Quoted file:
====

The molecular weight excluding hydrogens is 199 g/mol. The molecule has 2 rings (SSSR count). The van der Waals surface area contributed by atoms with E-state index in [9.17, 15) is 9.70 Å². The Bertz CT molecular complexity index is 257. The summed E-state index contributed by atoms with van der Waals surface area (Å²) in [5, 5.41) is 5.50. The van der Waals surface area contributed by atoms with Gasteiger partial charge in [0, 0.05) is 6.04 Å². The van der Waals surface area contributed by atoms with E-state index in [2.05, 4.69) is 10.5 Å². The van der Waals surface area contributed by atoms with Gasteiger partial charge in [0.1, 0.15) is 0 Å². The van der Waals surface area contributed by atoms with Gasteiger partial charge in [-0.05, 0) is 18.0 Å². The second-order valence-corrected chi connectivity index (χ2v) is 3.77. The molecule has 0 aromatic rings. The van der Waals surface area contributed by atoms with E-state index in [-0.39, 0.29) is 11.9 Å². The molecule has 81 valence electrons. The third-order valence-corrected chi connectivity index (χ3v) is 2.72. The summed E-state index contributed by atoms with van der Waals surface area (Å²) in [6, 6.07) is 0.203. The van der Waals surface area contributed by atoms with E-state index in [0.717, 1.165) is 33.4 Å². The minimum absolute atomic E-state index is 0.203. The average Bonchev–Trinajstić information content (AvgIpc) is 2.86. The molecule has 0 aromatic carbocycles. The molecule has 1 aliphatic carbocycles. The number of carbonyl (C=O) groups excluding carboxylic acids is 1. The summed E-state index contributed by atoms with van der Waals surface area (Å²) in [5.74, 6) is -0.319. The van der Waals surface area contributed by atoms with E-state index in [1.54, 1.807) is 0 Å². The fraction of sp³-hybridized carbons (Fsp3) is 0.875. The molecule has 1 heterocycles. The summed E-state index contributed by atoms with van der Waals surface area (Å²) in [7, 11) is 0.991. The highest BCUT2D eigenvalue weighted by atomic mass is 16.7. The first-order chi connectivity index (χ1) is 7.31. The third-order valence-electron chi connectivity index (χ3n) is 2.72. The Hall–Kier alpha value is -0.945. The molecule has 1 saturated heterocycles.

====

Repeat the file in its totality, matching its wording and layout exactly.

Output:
The molecular weight excluding hydrogens is 199 g/mol. The molecule has 2 rings (SSSR count). The van der Waals surface area contributed by atoms with E-state index in [9.17, 15) is 9.70 Å². The Bertz CT molecular complexity index is 257. The summed E-state index contributed by atoms with van der Waals surface area (Å²) in [5, 5.41) is 5.50. The van der Waals surface area contributed by atoms with Gasteiger partial charge in [0, 0.05) is 6.04 Å². The van der Waals surface area contributed by atoms with E-state index in [2.05, 4.69) is 10.5 Å². The van der Waals surface area contributed by atoms with Gasteiger partial charge in [0.1, 0.15) is 0 Å². The van der Waals surface area contributed by atoms with Gasteiger partial charge in [-0.05, 0) is 18.0 Å². The second-order valence-corrected chi connectivity index (χ2v) is 3.77. The molecule has 0 aromatic rings. The van der Waals surface area contributed by atoms with E-state index in [-0.39, 0.29) is 11.9 Å². The molecule has 81 valence electrons. The third-order valence-corrected chi connectivity index (χ3v) is 2.72. The summed E-state index contributed by atoms with van der Waals surface area (Å²) in [6, 6.07) is 0.203. The van der Waals surface area contributed by atoms with E-state index in [0.717, 1.165) is 33.4 Å². The minimum absolute atomic E-state index is 0.203. The average Bonchev–Trinajstić information content (AvgIpc) is 2.86. The molecule has 0 aromatic carbocycles. The molecule has 1 aliphatic carbocycles. The number of carbonyl (C=O) groups excluding carboxylic acids is 1. The summed E-state index contributed by atoms with van der Waals surface area (Å²) in [5.74, 6) is -0.319. The van der Waals surface area contributed by atoms with E-state index in [1.54, 1.807) is 0 Å². The fraction of sp³-hybridized carbons (Fsp3) is 0.875. The molecule has 1 heterocycles. The summed E-state index contributed by atoms with van der Waals surface area (Å²) in [7, 11) is 0.991. The highest BCUT2D eigenvalue weighted by atomic mass is 16.7. The first-order chi connectivity index (χ1) is 7.31. The third-order valence-electron chi connectivity index (χ3n) is 2.72. The Hall–Kier alpha value is -0.945. The molecule has 1 saturated heterocycles.